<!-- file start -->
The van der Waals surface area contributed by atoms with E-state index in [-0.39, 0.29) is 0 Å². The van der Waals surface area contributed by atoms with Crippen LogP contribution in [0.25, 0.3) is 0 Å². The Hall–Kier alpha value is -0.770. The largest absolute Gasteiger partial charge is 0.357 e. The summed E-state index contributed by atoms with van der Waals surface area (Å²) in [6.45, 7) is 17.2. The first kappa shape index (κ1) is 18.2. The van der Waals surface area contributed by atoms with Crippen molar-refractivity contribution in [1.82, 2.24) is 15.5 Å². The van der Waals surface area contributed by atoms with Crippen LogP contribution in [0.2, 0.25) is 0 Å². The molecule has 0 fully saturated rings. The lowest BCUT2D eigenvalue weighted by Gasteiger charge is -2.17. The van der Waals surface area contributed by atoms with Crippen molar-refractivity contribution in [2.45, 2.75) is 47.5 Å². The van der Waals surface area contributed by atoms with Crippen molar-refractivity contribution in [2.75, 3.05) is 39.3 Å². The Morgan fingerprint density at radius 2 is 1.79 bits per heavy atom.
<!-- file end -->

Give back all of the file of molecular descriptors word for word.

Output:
The van der Waals surface area contributed by atoms with E-state index in [-0.39, 0.29) is 0 Å². The van der Waals surface area contributed by atoms with Crippen LogP contribution in [0.25, 0.3) is 0 Å². The Hall–Kier alpha value is -0.770. The largest absolute Gasteiger partial charge is 0.357 e. The summed E-state index contributed by atoms with van der Waals surface area (Å²) in [6.45, 7) is 17.2. The first kappa shape index (κ1) is 18.2. The van der Waals surface area contributed by atoms with Crippen molar-refractivity contribution in [1.82, 2.24) is 15.5 Å². The van der Waals surface area contributed by atoms with Crippen LogP contribution in [0.2, 0.25) is 0 Å². The molecule has 0 fully saturated rings. The lowest BCUT2D eigenvalue weighted by Gasteiger charge is -2.17. The van der Waals surface area contributed by atoms with Crippen molar-refractivity contribution in [2.45, 2.75) is 47.5 Å². The van der Waals surface area contributed by atoms with Crippen molar-refractivity contribution in [2.75, 3.05) is 39.3 Å². The Morgan fingerprint density at radius 2 is 1.79 bits per heavy atom.